Mobile reading revolution takes off in the developing world
Unesco is pointing to a “mobile reading revolution” in developing countries after a year-long study found that adults and children are increasingly reading multiple books and stories on their phones.
Nearly 5,000 people in seven countries – Ethiopia, Ghana, India, Kenya, Nigeria, Pakistan and Zimbabwe – took part in the research, the largest study of its kind to date, which found that 62% of respondents are reading more, now they can read on their mobile phones. One in three said they read to children from their mobile phones, and 90% of respondents said they would be spending more time reading on their mobile phones in the next year.
The study, says Unesco in its report, found that “people read more when they read on mobile devices, that they enjoy reading more, and that people commonly read books and stories to children from mobile devices”.
“The study shows that mobile reading represents a promising, if still underutilised, pathway to text,” says the report, for which Unesco partnered with Worldreader – a global not-for-profit organisation that works to bring digital books to readers around the world – and Nokia. “It is not hyperbole to suggest that if every person on the planet understood that his or her mobile phone could be transformed – easily and cheaply – into a library brimming with books, access to text would cease to be such a daunting hurdle to literacy.”
The report’s author Mark West said that the key conclusion from the study was that “mobile devices can help people develop, sustain and enhance their literacy skills”.
“This is important because literacy opens the door to life-changing opportunities and benefits”.
Reasons given by respondents for reading on mobiles were convenience, affordability and lack of access to books. In Zimbabwe, for example, Unesco said the cost of reading a book on a mobile was between 5 and 6 cents, while a paperback bestseller would cost around $12 (£7); in Nigeria, a mobile book would cost around 1 or 2 cents, based on a mobile broadband rate of $13 per 500 MB of data, while a child’s book would cost between $1 and $5.
Unesco pointed to data from the UN, which shows that of the seven billion people on earth, more than six billion now have access to a working mobile phone. “Collectively, mobile devices are the most ubiquitous information and communication technology in history,” says Unesco. “More to the point, they are plentiful in places where books are scarce.”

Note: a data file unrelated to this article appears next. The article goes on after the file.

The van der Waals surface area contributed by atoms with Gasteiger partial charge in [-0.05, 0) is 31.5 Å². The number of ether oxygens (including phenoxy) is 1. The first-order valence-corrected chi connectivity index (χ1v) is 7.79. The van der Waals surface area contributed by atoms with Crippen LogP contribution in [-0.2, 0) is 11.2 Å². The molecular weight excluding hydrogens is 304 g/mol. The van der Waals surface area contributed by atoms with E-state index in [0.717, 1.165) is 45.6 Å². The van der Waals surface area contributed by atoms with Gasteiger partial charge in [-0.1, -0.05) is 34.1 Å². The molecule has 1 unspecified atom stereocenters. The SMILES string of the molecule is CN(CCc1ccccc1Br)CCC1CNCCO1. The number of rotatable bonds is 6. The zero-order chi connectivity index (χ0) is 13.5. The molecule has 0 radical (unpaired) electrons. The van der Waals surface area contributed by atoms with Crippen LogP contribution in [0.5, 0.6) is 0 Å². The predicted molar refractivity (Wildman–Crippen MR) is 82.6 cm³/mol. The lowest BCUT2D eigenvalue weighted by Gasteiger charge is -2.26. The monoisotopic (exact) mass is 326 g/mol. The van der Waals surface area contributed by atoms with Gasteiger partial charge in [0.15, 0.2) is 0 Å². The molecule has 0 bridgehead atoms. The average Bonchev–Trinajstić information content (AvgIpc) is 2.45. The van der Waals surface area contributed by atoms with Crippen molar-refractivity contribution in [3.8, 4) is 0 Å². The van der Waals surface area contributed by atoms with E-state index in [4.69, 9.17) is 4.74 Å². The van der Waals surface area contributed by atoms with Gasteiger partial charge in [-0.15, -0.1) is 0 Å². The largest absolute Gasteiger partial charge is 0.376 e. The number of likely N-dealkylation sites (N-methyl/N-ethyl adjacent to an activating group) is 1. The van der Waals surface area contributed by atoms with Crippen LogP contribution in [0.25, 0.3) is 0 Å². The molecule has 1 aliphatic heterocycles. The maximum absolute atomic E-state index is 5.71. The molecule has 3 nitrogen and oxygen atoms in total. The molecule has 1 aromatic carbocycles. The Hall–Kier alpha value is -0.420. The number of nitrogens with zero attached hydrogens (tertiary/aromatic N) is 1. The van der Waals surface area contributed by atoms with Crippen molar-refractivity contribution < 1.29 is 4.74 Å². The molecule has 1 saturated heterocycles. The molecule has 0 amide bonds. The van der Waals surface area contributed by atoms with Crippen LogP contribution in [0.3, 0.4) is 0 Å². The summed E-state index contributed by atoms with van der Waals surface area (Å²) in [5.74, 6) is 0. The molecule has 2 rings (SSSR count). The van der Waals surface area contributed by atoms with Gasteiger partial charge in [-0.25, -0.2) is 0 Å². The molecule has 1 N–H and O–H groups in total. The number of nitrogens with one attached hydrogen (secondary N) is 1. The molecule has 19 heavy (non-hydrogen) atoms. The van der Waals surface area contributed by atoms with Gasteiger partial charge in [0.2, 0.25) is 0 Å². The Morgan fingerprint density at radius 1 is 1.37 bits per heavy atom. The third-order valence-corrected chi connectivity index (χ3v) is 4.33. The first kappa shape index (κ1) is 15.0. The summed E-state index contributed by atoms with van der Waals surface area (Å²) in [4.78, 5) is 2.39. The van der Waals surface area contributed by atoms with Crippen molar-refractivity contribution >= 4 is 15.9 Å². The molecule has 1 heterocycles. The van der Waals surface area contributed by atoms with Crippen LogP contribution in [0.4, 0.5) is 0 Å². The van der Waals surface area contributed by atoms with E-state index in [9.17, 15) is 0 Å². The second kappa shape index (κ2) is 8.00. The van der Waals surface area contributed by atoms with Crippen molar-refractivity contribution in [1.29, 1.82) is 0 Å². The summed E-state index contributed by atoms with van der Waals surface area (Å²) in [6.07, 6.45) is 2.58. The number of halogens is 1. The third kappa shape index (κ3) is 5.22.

The most popular genre for readers was romance, the survey found, with the “romance” icon on Worldreader Mobile receiving 17% of all 730,787 clicks during the research period. Nineteen of the top 40 books read during the study period were romance novels, with Ravinder Singh’s Can Love Happen Twice? the most popular book, followed by the Mills & Boon title The Price of Royal Duty in second, and the Bible in third.
Kwame Nkrumah’s The Great African and Nnedi Okorafor’s The Girl with the Magic Hands were also among the most read books between April and June 2013, with the most popular search terms over the period “sex”, “Bible” and “biology”. Chinua Achebe came in fourth, with “Things fall apart”, ahead of “love” in fifth. Religion was the second most popular genre, said Unesco.
The survey also found that mobile reading is a “huge tool of empowerment for women”, said Worldreader’s Nadja Borovac. While 77% of mobile readers in developing countries are male, women spend an average of 207 minutes per month reading on their mobile phones, compared to men’s 33 minutes. Unesco’s report points out that in sub-Saharan Africa, a woman is 23% less likely to own a mobile phone than a man, with the gap widening in the case of data-enabled phones. “Men use mobiles for reading most, but the most active readers are women,” said Borovac.
Almost two-thirds (60%) of respondents cited lack of content as the primary barrier to mobile reading, and a third said they were keen to read to their children from their mobiles if there were more child-friendly material available.
One respondent, Charles, a teacher in Zimbabwe, said he reads to his class from his mobile, and cited lack of printed content as his main reason for turning to his phone. “We live in a remote area where there are no libraries, and the books I have in my own small library are the ones which I have already read. So this is now giving me a chance to choose from a variety of fiction titles,” he said.
Borovac said that mobile reading was “not a future phenomenon, but something which is happening today”.
“It can really change people’s lives,” she said. “We work in countries where there is a serious shortage of books but where cell phones are plentiful … We are hoping people will realise the potential of mobile reading [as a result of the report], and that governments and partners will get behind not only us but other organisations using mobile technology to help provide learning and books, and help improve literacy skills.”